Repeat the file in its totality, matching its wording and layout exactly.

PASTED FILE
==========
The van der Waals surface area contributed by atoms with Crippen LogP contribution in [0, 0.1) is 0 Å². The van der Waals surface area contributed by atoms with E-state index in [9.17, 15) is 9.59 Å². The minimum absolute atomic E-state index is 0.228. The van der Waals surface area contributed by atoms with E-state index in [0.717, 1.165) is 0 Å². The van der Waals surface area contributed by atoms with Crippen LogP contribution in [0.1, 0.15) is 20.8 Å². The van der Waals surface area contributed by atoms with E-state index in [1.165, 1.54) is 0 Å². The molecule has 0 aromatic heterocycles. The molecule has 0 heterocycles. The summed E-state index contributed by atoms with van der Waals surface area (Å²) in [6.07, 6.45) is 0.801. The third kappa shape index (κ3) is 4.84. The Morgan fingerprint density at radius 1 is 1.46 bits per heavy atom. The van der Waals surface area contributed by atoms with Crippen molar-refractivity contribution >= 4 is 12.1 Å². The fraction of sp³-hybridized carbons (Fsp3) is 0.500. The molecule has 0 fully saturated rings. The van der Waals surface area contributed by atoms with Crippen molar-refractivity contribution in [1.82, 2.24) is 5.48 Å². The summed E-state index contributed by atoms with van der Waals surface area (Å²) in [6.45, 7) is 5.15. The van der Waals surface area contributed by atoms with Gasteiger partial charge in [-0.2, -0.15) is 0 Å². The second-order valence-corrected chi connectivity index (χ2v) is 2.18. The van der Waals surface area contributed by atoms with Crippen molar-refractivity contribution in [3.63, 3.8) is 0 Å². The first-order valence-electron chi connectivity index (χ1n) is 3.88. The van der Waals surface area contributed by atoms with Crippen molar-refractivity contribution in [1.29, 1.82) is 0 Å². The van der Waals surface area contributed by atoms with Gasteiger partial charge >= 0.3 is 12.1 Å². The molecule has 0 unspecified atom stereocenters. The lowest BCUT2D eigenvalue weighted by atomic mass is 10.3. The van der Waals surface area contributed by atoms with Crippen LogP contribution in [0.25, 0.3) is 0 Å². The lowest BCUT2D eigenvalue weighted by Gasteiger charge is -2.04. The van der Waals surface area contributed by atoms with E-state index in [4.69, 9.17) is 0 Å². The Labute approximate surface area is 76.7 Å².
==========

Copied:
The van der Waals surface area contributed by atoms with Crippen LogP contribution in [0, 0.1) is 0 Å². The van der Waals surface area contributed by atoms with E-state index in [9.17, 15) is 9.59 Å². The minimum absolute atomic E-state index is 0.228. The van der Waals surface area contributed by atoms with E-state index in [0.717, 1.165) is 0 Å². The van der Waals surface area contributed by atoms with Crippen LogP contribution in [0.1, 0.15) is 20.8 Å². The van der Waals surface area contributed by atoms with E-state index in [1.165, 1.54) is 0 Å². The molecule has 0 aromatic heterocycles. The molecule has 0 heterocycles. The summed E-state index contributed by atoms with van der Waals surface area (Å²) in [6.07, 6.45) is 0.801. The third kappa shape index (κ3) is 4.84. The Morgan fingerprint density at radius 1 is 1.46 bits per heavy atom. The van der Waals surface area contributed by atoms with Crippen molar-refractivity contribution >= 4 is 12.1 Å². The fraction of sp³-hybridized carbons (Fsp3) is 0.500. The molecule has 0 fully saturated rings. The van der Waals surface area contributed by atoms with Crippen molar-refractivity contribution in [1.82, 2.24) is 5.48 Å². The summed E-state index contributed by atoms with van der Waals surface area (Å²) in [6.45, 7) is 5.15. The van der Waals surface area contributed by atoms with Gasteiger partial charge in [-0.2, -0.15) is 0 Å². The second-order valence-corrected chi connectivity index (χ2v) is 2.18. The van der Waals surface area contributed by atoms with Crippen molar-refractivity contribution in [3.63, 3.8) is 0 Å². The first-order valence-electron chi connectivity index (χ1n) is 3.88. The van der Waals surface area contributed by atoms with Crippen molar-refractivity contribution in [1.29, 1.82) is 0 Å². The van der Waals surface area contributed by atoms with Gasteiger partial charge >= 0.3 is 12.1 Å². The molecule has 0 unspecified atom stereocenters. The lowest BCUT2D eigenvalue weighted by atomic mass is 10.3. The van der Waals surface area contributed by atoms with Crippen LogP contribution in [0.25, 0.3) is 0 Å². The lowest BCUT2D eigenvalue weighted by Gasteiger charge is -2.04. The van der Waals surface area contributed by atoms with E-state index in [4.69, 9.17) is 0 Å². The Labute approximate surface area is 76.7 Å².